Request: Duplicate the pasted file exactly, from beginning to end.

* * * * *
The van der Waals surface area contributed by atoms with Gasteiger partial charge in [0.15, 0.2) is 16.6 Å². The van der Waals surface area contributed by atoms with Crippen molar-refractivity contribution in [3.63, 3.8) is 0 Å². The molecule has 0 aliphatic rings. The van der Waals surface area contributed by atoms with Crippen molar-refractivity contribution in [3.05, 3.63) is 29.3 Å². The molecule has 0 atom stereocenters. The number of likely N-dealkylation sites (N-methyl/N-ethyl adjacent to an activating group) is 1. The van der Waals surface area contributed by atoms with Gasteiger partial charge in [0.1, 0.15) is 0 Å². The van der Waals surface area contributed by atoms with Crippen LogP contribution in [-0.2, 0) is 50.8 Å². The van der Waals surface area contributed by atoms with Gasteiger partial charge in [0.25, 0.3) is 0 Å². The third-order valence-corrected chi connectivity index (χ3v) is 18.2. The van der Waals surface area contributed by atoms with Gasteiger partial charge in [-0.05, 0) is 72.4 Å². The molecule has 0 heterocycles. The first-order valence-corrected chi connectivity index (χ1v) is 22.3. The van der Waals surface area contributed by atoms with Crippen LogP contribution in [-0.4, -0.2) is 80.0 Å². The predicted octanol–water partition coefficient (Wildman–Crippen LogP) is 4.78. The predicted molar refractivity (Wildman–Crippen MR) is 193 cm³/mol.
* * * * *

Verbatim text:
The van der Waals surface area contributed by atoms with Gasteiger partial charge in [0.15, 0.2) is 16.6 Å². The van der Waals surface area contributed by atoms with Crippen molar-refractivity contribution in [3.63, 3.8) is 0 Å². The molecule has 0 aliphatic rings. The van der Waals surface area contributed by atoms with Crippen molar-refractivity contribution in [3.05, 3.63) is 29.3 Å². The molecule has 0 atom stereocenters. The number of likely N-dealkylation sites (N-methyl/N-ethyl adjacent to an activating group) is 1. The van der Waals surface area contributed by atoms with Gasteiger partial charge in [0.1, 0.15) is 0 Å². The van der Waals surface area contributed by atoms with Crippen LogP contribution in [-0.2, 0) is 50.8 Å². The van der Waals surface area contributed by atoms with Gasteiger partial charge in [0.25, 0.3) is 0 Å². The third-order valence-corrected chi connectivity index (χ3v) is 18.2. The van der Waals surface area contributed by atoms with Gasteiger partial charge in [-0.05, 0) is 72.4 Å². The molecule has 0 heterocycles. The first-order valence-corrected chi connectivity index (χ1v) is 22.3. The van der Waals surface area contributed by atoms with Crippen LogP contribution in [-0.4, -0.2) is 80.0 Å². The predicted octanol–water partition coefficient (Wildman–Crippen LogP) is 4.78. The predicted molar refractivity (Wildman–Crippen MR) is 193 cm³/mol.